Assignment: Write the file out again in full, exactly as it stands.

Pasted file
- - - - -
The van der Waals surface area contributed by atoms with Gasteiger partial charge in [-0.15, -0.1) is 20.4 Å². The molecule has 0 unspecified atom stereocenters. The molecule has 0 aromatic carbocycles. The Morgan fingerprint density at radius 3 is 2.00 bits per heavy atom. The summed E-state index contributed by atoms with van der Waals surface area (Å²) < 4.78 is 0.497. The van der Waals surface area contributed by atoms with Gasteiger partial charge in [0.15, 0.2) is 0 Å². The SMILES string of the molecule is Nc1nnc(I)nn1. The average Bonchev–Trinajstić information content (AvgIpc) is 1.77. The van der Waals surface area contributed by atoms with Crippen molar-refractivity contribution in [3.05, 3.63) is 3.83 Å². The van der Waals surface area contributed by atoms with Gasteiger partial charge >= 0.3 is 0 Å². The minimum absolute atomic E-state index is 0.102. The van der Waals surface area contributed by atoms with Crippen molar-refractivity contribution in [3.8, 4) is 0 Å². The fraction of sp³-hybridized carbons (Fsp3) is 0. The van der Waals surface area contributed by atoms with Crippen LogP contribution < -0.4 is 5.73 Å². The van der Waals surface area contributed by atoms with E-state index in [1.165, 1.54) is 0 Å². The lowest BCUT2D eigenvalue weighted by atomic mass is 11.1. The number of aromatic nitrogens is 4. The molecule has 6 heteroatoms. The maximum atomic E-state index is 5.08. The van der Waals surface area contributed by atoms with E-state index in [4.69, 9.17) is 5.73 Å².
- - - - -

The van der Waals surface area contributed by atoms with Gasteiger partial charge in [-0.15, -0.1) is 20.4 Å². The molecule has 0 unspecified atom stereocenters. The molecule has 0 aromatic carbocycles. The Morgan fingerprint density at radius 3 is 2.00 bits per heavy atom. The summed E-state index contributed by atoms with van der Waals surface area (Å²) < 4.78 is 0.497. The van der Waals surface area contributed by atoms with Gasteiger partial charge in [0.15, 0.2) is 0 Å². The SMILES string of the molecule is Nc1nnc(I)nn1. The average Bonchev–Trinajstić information content (AvgIpc) is 1.77. The van der Waals surface area contributed by atoms with Crippen molar-refractivity contribution in [3.05, 3.63) is 3.83 Å². The van der Waals surface area contributed by atoms with Gasteiger partial charge >= 0.3 is 0 Å². The minimum absolute atomic E-state index is 0.102. The van der Waals surface area contributed by atoms with Crippen molar-refractivity contribution in [3.8, 4) is 0 Å². The fraction of sp³-hybridized carbons (Fsp3) is 0. The van der Waals surface area contributed by atoms with Crippen LogP contribution < -0.4 is 5.73 Å². The van der Waals surface area contributed by atoms with E-state index in [1.165, 1.54) is 0 Å². The lowest BCUT2D eigenvalue weighted by atomic mass is 11.1. The number of aromatic nitrogens is 4. The molecule has 6 heteroatoms. The maximum atomic E-state index is 5.08. The van der Waals surface area contributed by atoms with E-state index in [4.69, 9.17) is 5.73 Å².